I feel compelled to reply to Ian Jakes’ letter (Chad July 6), with reference to the paths on his route to the One Call Stadium.
Although he rambles on quite eloquently about his complaint, summarising what council officers might think or do etc, most of his facts are not correct.
First of all Mansfield District Council is not responsible for the new all-weather paths which have been built leading to the picnic area on Quarry Lane Nature Reserve. The local volunteer friends group Maun Conservation Group is, having obtained grants from Veolia Environmental Trust and local independent councillors, a fact reported in Chad some weeks ago.
Having obtained the go-ahead from the council and the Environment Agency, we employed the contactors to lay the paths and install steps down the steep bank, opposite the Stags ground, onto the picnic site and fishing pegs.
It is part of Maun Conservation’s ongoing programme to make this local nature reserve more accessible to the people of Mansfield, so that they can enjoy the countryside on their doorstep.
Contrary to Ian’s statement, although only a few weeks old, they are used and will be even more if it ever stops raining.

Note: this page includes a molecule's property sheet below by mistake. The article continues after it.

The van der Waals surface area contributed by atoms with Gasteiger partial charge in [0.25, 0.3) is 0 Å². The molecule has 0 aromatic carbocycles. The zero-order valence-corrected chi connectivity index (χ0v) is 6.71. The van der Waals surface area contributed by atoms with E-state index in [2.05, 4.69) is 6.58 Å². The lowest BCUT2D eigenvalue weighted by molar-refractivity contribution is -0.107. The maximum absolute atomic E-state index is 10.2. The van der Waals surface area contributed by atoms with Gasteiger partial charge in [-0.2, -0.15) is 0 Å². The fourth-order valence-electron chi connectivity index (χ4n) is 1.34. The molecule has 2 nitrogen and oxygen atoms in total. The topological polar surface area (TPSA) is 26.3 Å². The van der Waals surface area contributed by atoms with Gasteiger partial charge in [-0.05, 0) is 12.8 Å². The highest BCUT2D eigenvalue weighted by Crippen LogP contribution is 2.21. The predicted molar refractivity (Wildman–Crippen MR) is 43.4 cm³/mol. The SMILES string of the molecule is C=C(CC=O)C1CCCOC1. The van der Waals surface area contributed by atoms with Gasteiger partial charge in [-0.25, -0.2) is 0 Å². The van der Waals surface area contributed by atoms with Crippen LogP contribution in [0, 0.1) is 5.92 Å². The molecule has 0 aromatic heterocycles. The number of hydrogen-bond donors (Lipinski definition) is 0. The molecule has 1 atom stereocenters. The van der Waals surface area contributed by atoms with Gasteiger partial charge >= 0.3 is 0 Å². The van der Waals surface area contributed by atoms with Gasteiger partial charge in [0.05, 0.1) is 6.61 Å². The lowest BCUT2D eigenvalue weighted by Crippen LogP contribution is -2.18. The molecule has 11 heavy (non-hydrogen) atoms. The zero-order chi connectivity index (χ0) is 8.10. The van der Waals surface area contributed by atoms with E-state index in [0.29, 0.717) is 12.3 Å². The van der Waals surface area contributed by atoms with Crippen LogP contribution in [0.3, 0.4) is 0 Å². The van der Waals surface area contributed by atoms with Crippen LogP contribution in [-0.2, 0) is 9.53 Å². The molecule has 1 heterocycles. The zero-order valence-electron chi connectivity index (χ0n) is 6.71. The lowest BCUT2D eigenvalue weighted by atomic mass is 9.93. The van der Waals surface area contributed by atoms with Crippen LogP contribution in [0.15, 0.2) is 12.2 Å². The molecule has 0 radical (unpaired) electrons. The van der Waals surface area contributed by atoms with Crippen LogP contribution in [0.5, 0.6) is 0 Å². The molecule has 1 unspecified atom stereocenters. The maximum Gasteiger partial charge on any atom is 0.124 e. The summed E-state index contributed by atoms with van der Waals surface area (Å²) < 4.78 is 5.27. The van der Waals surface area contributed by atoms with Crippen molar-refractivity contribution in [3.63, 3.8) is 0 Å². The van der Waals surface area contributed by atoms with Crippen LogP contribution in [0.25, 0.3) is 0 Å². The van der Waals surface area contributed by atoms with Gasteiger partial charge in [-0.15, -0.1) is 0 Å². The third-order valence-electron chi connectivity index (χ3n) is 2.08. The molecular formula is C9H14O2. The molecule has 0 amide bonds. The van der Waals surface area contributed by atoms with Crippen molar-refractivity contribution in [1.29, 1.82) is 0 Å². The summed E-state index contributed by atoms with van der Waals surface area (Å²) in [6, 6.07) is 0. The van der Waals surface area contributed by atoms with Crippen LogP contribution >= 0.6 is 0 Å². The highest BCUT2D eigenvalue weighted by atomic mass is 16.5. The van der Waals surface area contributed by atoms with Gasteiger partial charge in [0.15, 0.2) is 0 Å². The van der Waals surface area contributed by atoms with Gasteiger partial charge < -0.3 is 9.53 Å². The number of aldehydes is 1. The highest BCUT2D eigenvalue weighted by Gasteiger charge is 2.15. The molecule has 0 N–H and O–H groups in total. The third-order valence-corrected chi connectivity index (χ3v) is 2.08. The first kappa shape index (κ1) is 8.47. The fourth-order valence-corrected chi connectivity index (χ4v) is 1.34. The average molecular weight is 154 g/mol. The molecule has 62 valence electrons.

With reference to the dreaded puddle, the track on which it is situated is part of Mansfield’s history, built to carry stone from the quarries in use at that time. The track is in the ownership of Notts County Council highways, as with most of the tracks and highways in Nottinghamshire.
However there is no need for football fans to have to negotiate the puddle, for if they are approaching from that direction they must have parked on Matlock Avenue (probably in front of my house – fair enough).
From Matlock Avenue there is a perfectly good Tarmac path all the way to the One Call Stadium, bypassing the puddle altogether.
Oh, and one issue, the river mentioned is not the Meden, but the river Maun, the clue is in the name Maunsfield – Mansfield.
Happy and dry footie (pun) Ian.
Chairman, Maun Conservation Group